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Revenues for non-fungible tokens (NFTs) are expected to grow over the next decade. With increasing NFT sales come contractual and intellectual property (IP) considerations for buyers and sellers, licensors and licensees, and IP owners within the NFT ecosystem.
Available IP protection for NFTS and what constitutes the appropriate balance of IP contract provisions/permissions between buyers and sellers or licensors and licensees are just a couple of the potential issues the NFT market faces.
Below we outline the copyright, trademark, and patent protections available for NFTs, as well as important licensing issues for those engaging in or contemplating the creation, sale, and/or purchase of NFTs.
The Copyright Act protects original works of authorship fixed in a tangible medium of expression. When these statutory requirements are met, the Copyright Act provides the copyright owner the exclusive rights to make copies of, distribute, perform, display, and create derivative works of the copyrighted work, among others.
An NFT is made up of encoded data on a blockchain. The token includes a unique identifier, a smart contract, and, in many cases, some underlying content (e.g., an image, video, or audio file). Because unique programming code and content can fulfill the authorship, originality, and tangible medium requirements under copyright law, copyright protection may attach, most notably, to the underlying NFT content.
But note that in the case where NFT content is generated by artificial intelligence without any human intervention, such NFT content would not benefit from copyright protection because it would lack a human author, as the federal district court in DC recently held.
NFT Trademark Rights
Under the Lanham Act, federal trademark protection generally requires a distinctive mark, word, phrase, or design that identifies the source of goods and services that is used in commerce. In general, and in accordance with the Lanham Act, the owner of a federally registered trademark is entitled to the exclusive right to use and prevent others from using the mark in the United States.
In the NFT context, trademarks can be included in the underlying NFT content. For example, an NFT seller may incorporate their own or a third party's existing mark, logo, or brand into this content. And a federal district court held earlier this year that where a mark, logo, or brand has not yet been used in commerce, the sale of the NFT, although virtual, satisfies the Lanham Act's "use in commerce" requirement. So, if a mark is used in connection with the sale of an NFT, such use may well be grounds for obtaining trademark protection under the Lanham Act.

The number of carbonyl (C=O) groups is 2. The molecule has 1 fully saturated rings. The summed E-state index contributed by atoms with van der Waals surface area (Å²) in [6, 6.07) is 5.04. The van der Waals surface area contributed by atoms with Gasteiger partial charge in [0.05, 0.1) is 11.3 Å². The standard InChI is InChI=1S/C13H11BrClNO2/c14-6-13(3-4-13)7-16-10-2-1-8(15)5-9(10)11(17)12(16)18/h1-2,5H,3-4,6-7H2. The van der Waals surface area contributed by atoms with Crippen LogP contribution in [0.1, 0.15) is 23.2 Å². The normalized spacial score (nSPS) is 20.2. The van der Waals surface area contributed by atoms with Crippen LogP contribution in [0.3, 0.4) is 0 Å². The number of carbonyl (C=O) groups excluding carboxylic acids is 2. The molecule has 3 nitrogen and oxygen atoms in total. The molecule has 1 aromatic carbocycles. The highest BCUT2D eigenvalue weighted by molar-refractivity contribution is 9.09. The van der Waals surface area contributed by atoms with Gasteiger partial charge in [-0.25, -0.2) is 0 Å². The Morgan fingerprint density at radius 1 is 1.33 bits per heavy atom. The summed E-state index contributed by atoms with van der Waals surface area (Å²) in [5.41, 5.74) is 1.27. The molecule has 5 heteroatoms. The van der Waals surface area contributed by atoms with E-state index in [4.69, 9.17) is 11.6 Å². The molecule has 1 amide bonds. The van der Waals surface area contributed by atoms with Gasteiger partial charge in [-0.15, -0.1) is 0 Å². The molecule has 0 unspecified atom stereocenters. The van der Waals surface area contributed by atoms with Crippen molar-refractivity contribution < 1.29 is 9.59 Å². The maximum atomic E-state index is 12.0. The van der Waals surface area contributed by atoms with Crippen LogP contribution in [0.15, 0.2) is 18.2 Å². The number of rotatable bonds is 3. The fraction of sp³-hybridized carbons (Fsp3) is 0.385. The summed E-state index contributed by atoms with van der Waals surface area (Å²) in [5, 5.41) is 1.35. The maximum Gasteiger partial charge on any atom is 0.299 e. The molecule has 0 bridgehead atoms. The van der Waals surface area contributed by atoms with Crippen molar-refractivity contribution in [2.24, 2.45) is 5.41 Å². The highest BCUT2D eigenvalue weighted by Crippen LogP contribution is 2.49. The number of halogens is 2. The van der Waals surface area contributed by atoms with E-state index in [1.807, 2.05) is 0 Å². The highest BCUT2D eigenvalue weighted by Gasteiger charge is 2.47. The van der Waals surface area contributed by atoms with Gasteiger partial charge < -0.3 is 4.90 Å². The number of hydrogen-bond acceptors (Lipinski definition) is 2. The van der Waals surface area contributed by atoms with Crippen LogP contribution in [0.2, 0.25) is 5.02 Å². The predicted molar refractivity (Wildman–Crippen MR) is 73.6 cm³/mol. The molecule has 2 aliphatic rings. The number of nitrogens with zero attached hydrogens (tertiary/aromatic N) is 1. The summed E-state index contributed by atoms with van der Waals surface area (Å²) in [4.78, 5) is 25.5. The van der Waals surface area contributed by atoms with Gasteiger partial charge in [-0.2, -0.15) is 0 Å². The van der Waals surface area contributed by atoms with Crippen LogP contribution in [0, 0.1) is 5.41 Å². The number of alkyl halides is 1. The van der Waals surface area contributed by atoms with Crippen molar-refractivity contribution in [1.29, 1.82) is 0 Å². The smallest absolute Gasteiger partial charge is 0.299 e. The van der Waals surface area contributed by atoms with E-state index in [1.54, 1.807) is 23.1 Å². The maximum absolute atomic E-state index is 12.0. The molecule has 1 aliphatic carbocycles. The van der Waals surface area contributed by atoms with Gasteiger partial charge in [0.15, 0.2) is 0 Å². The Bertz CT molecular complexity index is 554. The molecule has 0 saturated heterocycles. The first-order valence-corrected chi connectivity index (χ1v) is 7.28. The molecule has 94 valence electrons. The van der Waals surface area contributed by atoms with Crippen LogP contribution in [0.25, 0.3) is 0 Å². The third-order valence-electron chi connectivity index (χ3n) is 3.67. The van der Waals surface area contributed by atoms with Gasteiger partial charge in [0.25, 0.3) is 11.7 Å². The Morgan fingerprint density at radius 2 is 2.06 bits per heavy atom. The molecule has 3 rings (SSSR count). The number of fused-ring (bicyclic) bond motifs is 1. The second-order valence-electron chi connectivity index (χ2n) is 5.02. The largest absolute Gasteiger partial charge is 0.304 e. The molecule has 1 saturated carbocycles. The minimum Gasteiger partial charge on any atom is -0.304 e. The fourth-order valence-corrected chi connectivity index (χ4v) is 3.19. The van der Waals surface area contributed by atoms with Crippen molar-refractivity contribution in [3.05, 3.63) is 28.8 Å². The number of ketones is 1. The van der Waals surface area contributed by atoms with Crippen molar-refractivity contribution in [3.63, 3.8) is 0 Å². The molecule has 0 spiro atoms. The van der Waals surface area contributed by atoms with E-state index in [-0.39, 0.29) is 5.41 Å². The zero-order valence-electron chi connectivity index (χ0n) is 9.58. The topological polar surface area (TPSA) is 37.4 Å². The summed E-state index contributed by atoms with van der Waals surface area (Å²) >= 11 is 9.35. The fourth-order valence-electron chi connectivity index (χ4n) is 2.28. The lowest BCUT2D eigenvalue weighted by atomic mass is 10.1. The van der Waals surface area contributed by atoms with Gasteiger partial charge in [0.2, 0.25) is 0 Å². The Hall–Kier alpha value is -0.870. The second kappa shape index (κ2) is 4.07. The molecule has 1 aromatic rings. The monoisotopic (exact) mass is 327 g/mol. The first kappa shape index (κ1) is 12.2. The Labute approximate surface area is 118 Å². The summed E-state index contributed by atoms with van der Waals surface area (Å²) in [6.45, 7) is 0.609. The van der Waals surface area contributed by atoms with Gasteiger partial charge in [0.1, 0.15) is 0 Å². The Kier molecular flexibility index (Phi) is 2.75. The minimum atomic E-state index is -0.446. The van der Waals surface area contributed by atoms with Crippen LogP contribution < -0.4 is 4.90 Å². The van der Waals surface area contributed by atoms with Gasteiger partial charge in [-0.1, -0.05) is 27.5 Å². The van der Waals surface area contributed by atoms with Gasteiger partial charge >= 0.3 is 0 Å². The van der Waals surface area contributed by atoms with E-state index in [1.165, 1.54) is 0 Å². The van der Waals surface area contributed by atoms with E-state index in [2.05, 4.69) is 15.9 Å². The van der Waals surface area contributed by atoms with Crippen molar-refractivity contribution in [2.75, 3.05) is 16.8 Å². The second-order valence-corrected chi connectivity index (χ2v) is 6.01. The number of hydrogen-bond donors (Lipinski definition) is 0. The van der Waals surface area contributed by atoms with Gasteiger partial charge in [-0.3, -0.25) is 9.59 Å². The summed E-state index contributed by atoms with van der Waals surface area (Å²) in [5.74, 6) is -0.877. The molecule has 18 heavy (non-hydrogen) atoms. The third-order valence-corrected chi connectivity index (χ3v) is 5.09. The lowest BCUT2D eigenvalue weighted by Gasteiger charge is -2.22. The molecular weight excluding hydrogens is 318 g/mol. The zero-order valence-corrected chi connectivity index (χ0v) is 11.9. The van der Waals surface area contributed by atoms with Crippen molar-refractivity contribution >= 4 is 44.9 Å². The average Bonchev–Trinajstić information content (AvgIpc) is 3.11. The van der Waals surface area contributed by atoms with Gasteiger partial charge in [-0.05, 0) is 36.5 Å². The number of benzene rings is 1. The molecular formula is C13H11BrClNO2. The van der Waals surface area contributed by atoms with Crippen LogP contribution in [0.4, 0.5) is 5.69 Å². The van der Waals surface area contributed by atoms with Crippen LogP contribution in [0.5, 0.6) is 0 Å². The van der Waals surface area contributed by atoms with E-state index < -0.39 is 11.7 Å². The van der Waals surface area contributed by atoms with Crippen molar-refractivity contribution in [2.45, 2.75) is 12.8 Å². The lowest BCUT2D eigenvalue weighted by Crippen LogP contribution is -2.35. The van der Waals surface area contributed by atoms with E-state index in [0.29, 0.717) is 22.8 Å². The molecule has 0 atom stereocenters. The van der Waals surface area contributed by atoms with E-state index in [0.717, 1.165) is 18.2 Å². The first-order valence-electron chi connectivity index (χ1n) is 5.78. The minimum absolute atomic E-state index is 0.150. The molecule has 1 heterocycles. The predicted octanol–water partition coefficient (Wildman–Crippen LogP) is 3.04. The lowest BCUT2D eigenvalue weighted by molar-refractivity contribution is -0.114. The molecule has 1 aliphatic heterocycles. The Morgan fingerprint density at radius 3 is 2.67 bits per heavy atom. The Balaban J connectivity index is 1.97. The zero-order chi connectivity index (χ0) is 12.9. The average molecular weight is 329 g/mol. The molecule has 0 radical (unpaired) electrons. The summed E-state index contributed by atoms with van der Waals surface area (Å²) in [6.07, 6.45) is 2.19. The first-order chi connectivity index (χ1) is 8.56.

NFT Patent Rights
Under U.S. patent law, "any new and useful process, machine, manufacture, or composition of matter, or … improvement thereof" is eligible for patent protection. In addition to being new and useful and meeting the subject matter eligibility requirements, the invention must also be non-obvious to a person of ordinary skill in the art. While the platforms underpinning NFT marketplaces and blockchain technology may be eligible for patent protection, the NFT and its content will likely be out of scope because each would not constitute eligible subject matter.
NFT sellers offer NFTs to buyers through online marketplaces, collections, or libraries. While ownership rights to the NFT itself are transferred to the buyer upon purchase, such purchase does not necessarily transfer ownership of any related IP rights in the underlying NFT content. Rather, many NFT transactions merely provide a narrow license grant to use the NFT content and may include various restrictions or limits. This means that possession or control of an NFT doesn't necessarily grant the exclusive right to use the NFT in any manner.
An NFT seller (or an IP owner) may strategically withhold IP rights in the NFT content, such as commercial rights, so that it may monetize this content outside of the NFT ecosystem. For example, a major professional sports league involved in the creation and sale of NFTs offers a restrictive license for the "artwork" contained in the NFT. Specifically, the license limits the NFT buyer's use of the artwork:
- To personal/non-commercial use
- To commercial use solely for reselling the NFT as part of a NFT marketplace
- To use in software that allows the display of NFTs (e.g., social media, video games, experience, etc.)
But some NFT sellers offer buyers ownership or broad IP rights associated with an NFT. For example, a prominent NFT collection both conveys ownership and grants the NFT buyer a license to use, copy, display, and create derivative works of the underlying NFT content. This broad license allows NFT buyers to commercialize the NFT content separate and apart from the NFT itself (e.g., on/through merchandise).
If you or your company would like to talk about IP protections for NFTs or preventing unpermitted IP uses, please contact A.J. Zottola or Ben Myers. Click here to learn more about Venable's IP Tech Transactions services and here to subscribe to Tech Contract Quick Bytes.